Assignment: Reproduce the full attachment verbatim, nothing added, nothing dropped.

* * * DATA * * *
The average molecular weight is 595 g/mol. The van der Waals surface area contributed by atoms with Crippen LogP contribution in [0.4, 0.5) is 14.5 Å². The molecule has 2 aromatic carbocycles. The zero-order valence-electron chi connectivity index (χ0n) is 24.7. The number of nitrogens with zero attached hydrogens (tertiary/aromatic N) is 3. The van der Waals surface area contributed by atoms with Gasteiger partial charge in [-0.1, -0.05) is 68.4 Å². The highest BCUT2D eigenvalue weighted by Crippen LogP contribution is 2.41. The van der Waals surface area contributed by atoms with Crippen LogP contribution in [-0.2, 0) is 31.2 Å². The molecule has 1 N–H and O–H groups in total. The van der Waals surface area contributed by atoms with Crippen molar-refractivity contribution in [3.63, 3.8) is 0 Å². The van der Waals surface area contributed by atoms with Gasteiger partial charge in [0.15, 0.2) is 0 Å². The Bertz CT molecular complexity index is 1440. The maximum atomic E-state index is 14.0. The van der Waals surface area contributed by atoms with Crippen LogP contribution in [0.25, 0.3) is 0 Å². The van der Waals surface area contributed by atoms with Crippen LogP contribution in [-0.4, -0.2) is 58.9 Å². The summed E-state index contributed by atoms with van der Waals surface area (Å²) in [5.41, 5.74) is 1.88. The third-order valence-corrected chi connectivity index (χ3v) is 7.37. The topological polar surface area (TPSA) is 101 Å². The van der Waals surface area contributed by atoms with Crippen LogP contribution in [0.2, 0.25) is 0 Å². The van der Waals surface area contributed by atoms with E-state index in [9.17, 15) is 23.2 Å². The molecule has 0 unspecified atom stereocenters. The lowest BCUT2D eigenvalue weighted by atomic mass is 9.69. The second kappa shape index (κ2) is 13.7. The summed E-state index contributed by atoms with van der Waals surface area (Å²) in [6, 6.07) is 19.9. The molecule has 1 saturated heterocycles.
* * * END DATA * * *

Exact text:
The average molecular weight is 595 g/mol. The van der Waals surface area contributed by atoms with Crippen LogP contribution in [0.4, 0.5) is 14.5 Å². The molecule has 2 aromatic carbocycles. The zero-order valence-electron chi connectivity index (χ0n) is 24.7. The number of nitrogens with zero attached hydrogens (tertiary/aromatic N) is 3. The van der Waals surface area contributed by atoms with Gasteiger partial charge in [-0.1, -0.05) is 68.4 Å². The highest BCUT2D eigenvalue weighted by Crippen LogP contribution is 2.41. The van der Waals surface area contributed by atoms with Crippen LogP contribution in [-0.2, 0) is 31.2 Å². The molecule has 1 N–H and O–H groups in total. The van der Waals surface area contributed by atoms with Crippen molar-refractivity contribution in [3.63, 3.8) is 0 Å². The van der Waals surface area contributed by atoms with Gasteiger partial charge in [0.15, 0.2) is 0 Å². The Bertz CT molecular complexity index is 1440. The maximum atomic E-state index is 14.0. The van der Waals surface area contributed by atoms with Crippen LogP contribution in [0.25, 0.3) is 0 Å². The van der Waals surface area contributed by atoms with Crippen LogP contribution in [-0.4, -0.2) is 58.9 Å². The summed E-state index contributed by atoms with van der Waals surface area (Å²) in [5.41, 5.74) is 1.88. The third-order valence-corrected chi connectivity index (χ3v) is 7.37. The topological polar surface area (TPSA) is 101 Å². The van der Waals surface area contributed by atoms with Crippen LogP contribution in [0.2, 0.25) is 0 Å². The van der Waals surface area contributed by atoms with E-state index in [9.17, 15) is 23.2 Å². The molecule has 0 unspecified atom stereocenters. The lowest BCUT2D eigenvalue weighted by atomic mass is 9.69. The second kappa shape index (κ2) is 13.7. The summed E-state index contributed by atoms with van der Waals surface area (Å²) in [6, 6.07) is 19.9. The molecule has 1 saturated heterocycles.